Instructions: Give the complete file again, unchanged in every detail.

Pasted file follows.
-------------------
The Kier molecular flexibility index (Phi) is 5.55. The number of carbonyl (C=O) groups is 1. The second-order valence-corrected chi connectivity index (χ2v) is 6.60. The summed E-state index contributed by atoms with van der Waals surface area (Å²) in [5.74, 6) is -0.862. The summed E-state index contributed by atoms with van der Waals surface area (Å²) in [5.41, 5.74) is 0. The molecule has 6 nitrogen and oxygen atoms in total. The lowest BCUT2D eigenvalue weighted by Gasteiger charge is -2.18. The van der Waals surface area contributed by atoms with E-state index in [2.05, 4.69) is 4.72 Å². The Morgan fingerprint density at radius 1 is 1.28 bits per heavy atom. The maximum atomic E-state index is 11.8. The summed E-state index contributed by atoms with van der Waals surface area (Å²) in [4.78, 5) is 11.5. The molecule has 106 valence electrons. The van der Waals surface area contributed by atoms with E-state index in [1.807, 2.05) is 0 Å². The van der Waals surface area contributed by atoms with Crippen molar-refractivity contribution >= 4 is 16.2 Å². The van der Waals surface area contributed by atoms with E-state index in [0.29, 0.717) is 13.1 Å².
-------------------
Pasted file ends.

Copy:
The Kier molecular flexibility index (Phi) is 5.55. The number of carbonyl (C=O) groups is 1. The second-order valence-corrected chi connectivity index (χ2v) is 6.60. The summed E-state index contributed by atoms with van der Waals surface area (Å²) in [5.74, 6) is -0.862. The summed E-state index contributed by atoms with van der Waals surface area (Å²) in [5.41, 5.74) is 0. The molecule has 6 nitrogen and oxygen atoms in total. The lowest BCUT2D eigenvalue weighted by Gasteiger charge is -2.18. The van der Waals surface area contributed by atoms with E-state index in [2.05, 4.69) is 4.72 Å². The Morgan fingerprint density at radius 1 is 1.28 bits per heavy atom. The maximum atomic E-state index is 11.8. The summed E-state index contributed by atoms with van der Waals surface area (Å²) in [4.78, 5) is 11.5. The molecule has 106 valence electrons. The van der Waals surface area contributed by atoms with E-state index in [1.807, 2.05) is 0 Å². The van der Waals surface area contributed by atoms with Crippen molar-refractivity contribution >= 4 is 16.2 Å². The van der Waals surface area contributed by atoms with E-state index in [0.29, 0.717) is 13.1 Å².